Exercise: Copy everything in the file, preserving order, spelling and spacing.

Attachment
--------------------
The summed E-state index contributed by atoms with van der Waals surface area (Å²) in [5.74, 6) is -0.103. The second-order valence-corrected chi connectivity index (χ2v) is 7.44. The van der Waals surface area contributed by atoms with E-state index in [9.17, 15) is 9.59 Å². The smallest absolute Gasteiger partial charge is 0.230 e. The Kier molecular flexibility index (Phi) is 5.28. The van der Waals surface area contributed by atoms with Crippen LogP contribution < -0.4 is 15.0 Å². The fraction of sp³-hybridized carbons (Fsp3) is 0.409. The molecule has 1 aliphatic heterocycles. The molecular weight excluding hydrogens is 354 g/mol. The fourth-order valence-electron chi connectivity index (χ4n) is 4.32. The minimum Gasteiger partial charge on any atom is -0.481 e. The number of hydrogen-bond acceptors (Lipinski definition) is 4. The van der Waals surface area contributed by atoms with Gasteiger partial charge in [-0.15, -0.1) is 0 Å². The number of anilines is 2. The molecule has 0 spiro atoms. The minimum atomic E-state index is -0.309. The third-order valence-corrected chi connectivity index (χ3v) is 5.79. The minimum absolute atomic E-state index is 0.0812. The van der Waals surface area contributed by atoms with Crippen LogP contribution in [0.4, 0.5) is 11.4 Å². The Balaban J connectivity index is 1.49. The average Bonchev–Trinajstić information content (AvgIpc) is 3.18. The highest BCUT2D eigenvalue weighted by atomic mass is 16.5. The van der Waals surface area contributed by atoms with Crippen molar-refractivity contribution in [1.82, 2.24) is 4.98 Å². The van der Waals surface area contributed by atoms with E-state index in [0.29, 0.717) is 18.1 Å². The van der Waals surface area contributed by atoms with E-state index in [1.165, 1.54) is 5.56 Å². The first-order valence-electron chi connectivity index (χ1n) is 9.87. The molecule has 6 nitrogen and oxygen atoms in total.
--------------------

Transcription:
The summed E-state index contributed by atoms with van der Waals surface area (Å²) in [5.74, 6) is -0.103. The second-order valence-corrected chi connectivity index (χ2v) is 7.44. The van der Waals surface area contributed by atoms with E-state index in [9.17, 15) is 9.59 Å². The smallest absolute Gasteiger partial charge is 0.230 e. The Kier molecular flexibility index (Phi) is 5.28. The van der Waals surface area contributed by atoms with Crippen LogP contribution < -0.4 is 15.0 Å². The fraction of sp³-hybridized carbons (Fsp3) is 0.409. The molecule has 1 aliphatic heterocycles. The molecular weight excluding hydrogens is 354 g/mol. The fourth-order valence-electron chi connectivity index (χ4n) is 4.32. The minimum Gasteiger partial charge on any atom is -0.481 e. The number of hydrogen-bond acceptors (Lipinski definition) is 4. The van der Waals surface area contributed by atoms with Gasteiger partial charge in [-0.15, -0.1) is 0 Å². The number of anilines is 2. The molecule has 0 spiro atoms. The minimum atomic E-state index is -0.309. The third-order valence-corrected chi connectivity index (χ3v) is 5.79. The minimum absolute atomic E-state index is 0.0812. The van der Waals surface area contributed by atoms with Crippen LogP contribution in [0.4, 0.5) is 11.4 Å². The Balaban J connectivity index is 1.49. The average Bonchev–Trinajstić information content (AvgIpc) is 3.18. The highest BCUT2D eigenvalue weighted by atomic mass is 16.5. The van der Waals surface area contributed by atoms with Crippen molar-refractivity contribution in [1.82, 2.24) is 4.98 Å². The van der Waals surface area contributed by atoms with E-state index in [0.29, 0.717) is 18.1 Å². The van der Waals surface area contributed by atoms with E-state index in [1.165, 1.54) is 5.56 Å². The first-order valence-electron chi connectivity index (χ1n) is 9.87. The molecule has 6 nitrogen and oxygen atoms in total.